I managed to get a reasonably good night’s sleep and felt considerably better this morning. I had coffee, toast, fried eggs, and avocado for breakfast at home. My cough is mostly better, but still frustrates me a little. I want to be completely better. I’m not coughing up green goo morning and night. In fact I haven’t seen any evidence of infection for a week or two. But I still wake up with my chest crackling when I inhale. Heathline says:

Crackles occur if the small air sacs in the lungs fill with fluid and there’s any air movement in the sacs, such as when you’re breathing. The air sacs fill with fluid when a person has pneumonia or heart failure.

Well, my chest x-ray was clean, and I don’t have any other symptoms of heart failure. And the crackling sound goes away after I’ve been up and moving around for a little while. I can’t afford a gym membership right now, but I’m wondering if a treadmill routine would help.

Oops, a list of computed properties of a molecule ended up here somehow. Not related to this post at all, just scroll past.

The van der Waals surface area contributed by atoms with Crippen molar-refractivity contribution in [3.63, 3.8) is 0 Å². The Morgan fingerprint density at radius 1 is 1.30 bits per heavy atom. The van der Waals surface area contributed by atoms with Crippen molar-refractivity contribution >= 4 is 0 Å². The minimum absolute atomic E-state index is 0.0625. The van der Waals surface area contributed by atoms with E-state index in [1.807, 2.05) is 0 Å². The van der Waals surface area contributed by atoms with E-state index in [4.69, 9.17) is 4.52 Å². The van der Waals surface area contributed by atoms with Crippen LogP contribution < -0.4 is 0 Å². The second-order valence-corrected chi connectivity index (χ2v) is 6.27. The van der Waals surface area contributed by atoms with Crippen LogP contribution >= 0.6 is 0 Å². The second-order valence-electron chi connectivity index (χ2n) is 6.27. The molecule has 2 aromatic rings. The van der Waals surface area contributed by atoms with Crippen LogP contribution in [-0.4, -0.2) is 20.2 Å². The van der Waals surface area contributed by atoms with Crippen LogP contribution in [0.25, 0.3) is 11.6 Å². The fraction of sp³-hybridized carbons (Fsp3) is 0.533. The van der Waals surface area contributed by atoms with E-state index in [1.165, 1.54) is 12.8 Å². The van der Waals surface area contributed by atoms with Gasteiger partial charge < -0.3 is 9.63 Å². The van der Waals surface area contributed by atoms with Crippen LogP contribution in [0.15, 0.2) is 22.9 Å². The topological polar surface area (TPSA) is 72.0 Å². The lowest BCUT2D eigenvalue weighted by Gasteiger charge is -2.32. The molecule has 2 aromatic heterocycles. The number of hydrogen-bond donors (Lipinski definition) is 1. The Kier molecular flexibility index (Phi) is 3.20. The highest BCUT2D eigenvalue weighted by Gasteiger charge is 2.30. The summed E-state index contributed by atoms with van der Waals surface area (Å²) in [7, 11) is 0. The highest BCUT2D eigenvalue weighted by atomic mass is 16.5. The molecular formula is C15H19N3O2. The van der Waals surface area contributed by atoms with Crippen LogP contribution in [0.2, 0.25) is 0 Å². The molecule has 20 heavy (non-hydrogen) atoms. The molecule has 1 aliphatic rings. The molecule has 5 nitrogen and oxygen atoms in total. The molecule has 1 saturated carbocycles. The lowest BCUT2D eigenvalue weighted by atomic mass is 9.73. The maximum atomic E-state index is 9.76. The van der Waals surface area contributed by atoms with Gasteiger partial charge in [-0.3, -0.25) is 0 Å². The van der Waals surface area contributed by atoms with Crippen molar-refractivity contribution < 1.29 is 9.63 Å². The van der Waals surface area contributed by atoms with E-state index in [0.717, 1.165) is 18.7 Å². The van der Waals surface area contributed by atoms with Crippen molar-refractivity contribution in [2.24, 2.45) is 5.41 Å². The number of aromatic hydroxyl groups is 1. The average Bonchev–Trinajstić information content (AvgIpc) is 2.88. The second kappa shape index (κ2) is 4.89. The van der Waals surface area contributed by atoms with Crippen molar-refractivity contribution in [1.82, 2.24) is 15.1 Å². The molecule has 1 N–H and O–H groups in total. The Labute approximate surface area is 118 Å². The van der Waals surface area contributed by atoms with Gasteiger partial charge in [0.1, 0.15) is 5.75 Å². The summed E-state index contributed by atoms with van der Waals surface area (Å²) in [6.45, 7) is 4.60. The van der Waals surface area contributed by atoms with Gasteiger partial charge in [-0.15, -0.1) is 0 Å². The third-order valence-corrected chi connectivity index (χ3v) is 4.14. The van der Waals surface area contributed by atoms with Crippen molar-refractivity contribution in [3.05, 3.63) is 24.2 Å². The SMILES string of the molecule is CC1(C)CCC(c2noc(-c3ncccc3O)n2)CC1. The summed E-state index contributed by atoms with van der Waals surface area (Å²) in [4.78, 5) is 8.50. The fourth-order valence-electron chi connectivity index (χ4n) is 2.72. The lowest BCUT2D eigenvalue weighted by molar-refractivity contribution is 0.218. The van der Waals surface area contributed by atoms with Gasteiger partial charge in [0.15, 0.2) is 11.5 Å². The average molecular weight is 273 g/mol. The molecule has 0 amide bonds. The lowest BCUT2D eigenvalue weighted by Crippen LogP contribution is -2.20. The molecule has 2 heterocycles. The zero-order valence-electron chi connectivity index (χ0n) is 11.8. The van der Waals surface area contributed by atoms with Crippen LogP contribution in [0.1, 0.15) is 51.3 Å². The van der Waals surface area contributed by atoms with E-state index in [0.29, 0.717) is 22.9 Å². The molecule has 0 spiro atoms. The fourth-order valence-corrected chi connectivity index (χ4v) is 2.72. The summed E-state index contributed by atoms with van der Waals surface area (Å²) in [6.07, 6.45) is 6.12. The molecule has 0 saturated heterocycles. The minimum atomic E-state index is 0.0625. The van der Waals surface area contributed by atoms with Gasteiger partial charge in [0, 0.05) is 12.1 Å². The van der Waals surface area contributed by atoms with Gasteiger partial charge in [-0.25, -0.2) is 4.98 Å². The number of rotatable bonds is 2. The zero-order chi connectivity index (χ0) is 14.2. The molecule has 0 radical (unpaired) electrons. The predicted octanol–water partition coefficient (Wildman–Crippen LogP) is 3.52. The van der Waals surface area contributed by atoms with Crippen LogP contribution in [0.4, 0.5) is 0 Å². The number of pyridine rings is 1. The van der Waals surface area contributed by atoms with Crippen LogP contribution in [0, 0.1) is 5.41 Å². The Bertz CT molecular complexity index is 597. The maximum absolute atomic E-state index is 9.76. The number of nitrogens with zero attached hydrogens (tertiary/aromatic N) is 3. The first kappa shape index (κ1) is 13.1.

I’ve been trying to stay off my albuterol for a few days to see if I notice a difference, and I do. It’s not dramatic, but it is a bit harder to fully exhale. Am I going to need albuterol indefinitely? And why did I never need it before now? I’m going to have to talk to another doctor. I want to find some kind of a treatment or daily regimen that will allow me to get back to being symptom-free, if possible.

We had light “bursts” of snow this morning. My commute was very slow. On I-94 there was a long traffic backup because a sedan apparently slid right off a straight and otherwise unremarkable stretch of road and flipped on its side. So while we drivers crept by, we were looking at the bottom of that poor schmuck’s car, thinking “wow, I’m glad that wasn’t me.”